Remembering Corporal Sidney Robinson, KRRC, and comrades who died one hundred years ago

One hundred years ago today, Corporal Sidney Robinson and three riflemen from 4th Battalion, King’s Royal Rifle Corps were killed in a desperate struggle whilst on patrol near Neohori (now Amfipoli) at the southern end of the Struma Valley.

Part of 80th Infantry Brigade, 27th Division, 4/KRRC was encamped at Kato Krusoves at the southern end of the Struma Valley near the Gulf of Orfano. At 2250 on 18 December 1916 three platoons from ‘A’ Company were sent out to patrol the higher ground around Neohori village (now Amfipoli) on the Turkish side of the River Struma. All was going well and there was a hope of cutting off a Turkish patrol but, in the confusion of the night, some of the riflemen were themselves cut off by a party of 80-100 Turks. Outnumbered, the riflemen rushed into bushes to lie low until the Turks had gone. Unfortunately one of them lost his balance and knocked over a Lewis Gun, which gave them away. In the resulting struggle four were bayonetted and killed, two men shot and wounded and three captured. One Turkish soldier was confirmed killed, although it was believed that shells from 148th Battery RFA had hit the retiring Turks.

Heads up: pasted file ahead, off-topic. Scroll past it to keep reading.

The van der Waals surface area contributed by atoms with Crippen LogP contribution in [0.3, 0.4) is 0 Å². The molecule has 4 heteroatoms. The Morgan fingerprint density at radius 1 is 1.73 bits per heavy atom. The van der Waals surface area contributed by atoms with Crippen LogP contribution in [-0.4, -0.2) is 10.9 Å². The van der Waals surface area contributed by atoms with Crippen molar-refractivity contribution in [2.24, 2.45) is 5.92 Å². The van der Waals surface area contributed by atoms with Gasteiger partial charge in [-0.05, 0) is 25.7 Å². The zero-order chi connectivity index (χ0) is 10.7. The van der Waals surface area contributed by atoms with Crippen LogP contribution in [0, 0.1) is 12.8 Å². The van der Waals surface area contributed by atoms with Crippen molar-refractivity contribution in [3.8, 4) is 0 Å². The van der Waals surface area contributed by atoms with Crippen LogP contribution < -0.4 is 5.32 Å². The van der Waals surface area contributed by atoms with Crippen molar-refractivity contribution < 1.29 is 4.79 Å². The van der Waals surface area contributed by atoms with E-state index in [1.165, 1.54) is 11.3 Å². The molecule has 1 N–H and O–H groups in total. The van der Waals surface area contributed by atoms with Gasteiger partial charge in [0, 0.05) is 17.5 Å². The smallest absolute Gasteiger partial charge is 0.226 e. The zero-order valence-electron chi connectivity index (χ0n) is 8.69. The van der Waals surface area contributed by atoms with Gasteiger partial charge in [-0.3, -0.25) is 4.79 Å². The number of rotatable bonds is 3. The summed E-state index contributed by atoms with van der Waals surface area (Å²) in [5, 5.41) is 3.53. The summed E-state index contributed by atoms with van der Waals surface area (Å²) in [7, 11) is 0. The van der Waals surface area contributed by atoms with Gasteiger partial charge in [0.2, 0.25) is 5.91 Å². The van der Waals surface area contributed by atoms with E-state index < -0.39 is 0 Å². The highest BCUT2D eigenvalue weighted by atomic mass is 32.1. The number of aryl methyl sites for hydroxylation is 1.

Killed in action:

  • Corporal Sidney James Robinson
  • Rifleman W. Baynes
  • Rifleman J. Hines
  • Rifleman Bernard Walker


  • L/Cpl S. Randle
  • Rifleman E. Windsor

Missing, believed prisoners:

  • Rifleman W. Smith
  • Rifleman P. Vickers
  • Rifleman G. Willis

A full account of the action, including an annotated map, can be found in the Battalion War Diary at the National Archives, Kew (WO 95/4890).

My thanks go to Mark Robinson, the grandson of Sidney Robinson, who contacted the SCS before going to Thessaloniki. He is visiting his grandfather’s grave in the Mikra CWGC Cemetery on the 19th, the centenary of his death. Before leaving for Thessaloniki, Mark visited Kew and discovered the full details of the patrol, which he has kindly shared with us and has even sent a photograph taken yesterday (17th) on the fateful ridge.

A view of Neohori (Marmariou) tower and the River Struma taken from the ridge, near the village of Amfipoli, where Mark Robinson's grandfather and comrades were killed in patrol one hundred years ago.
A view of Neohori (Marmariou) tower and the River Struma taken from the ridge, near the village of Amfipoli, where Mark Robinson’s grandfather and comrades were killed whilst on patrol one hundred years ago.

Author: SCS Web Editor

Robin Braysher joined the SCS in 2003 and soon after became editor of the Society's journal - 'The New Mosquito' - a role he held until 2008. He then became the Society's web editor, a role he seems unable to shake off. His interest in the campaign comes from his grandfather, Fred, who served as a cyclist with the BSF from 1915 to 1917, mainly in the Struma valley. Opinions expressed in these posts are his and do not necessarily reflect the views of the Society.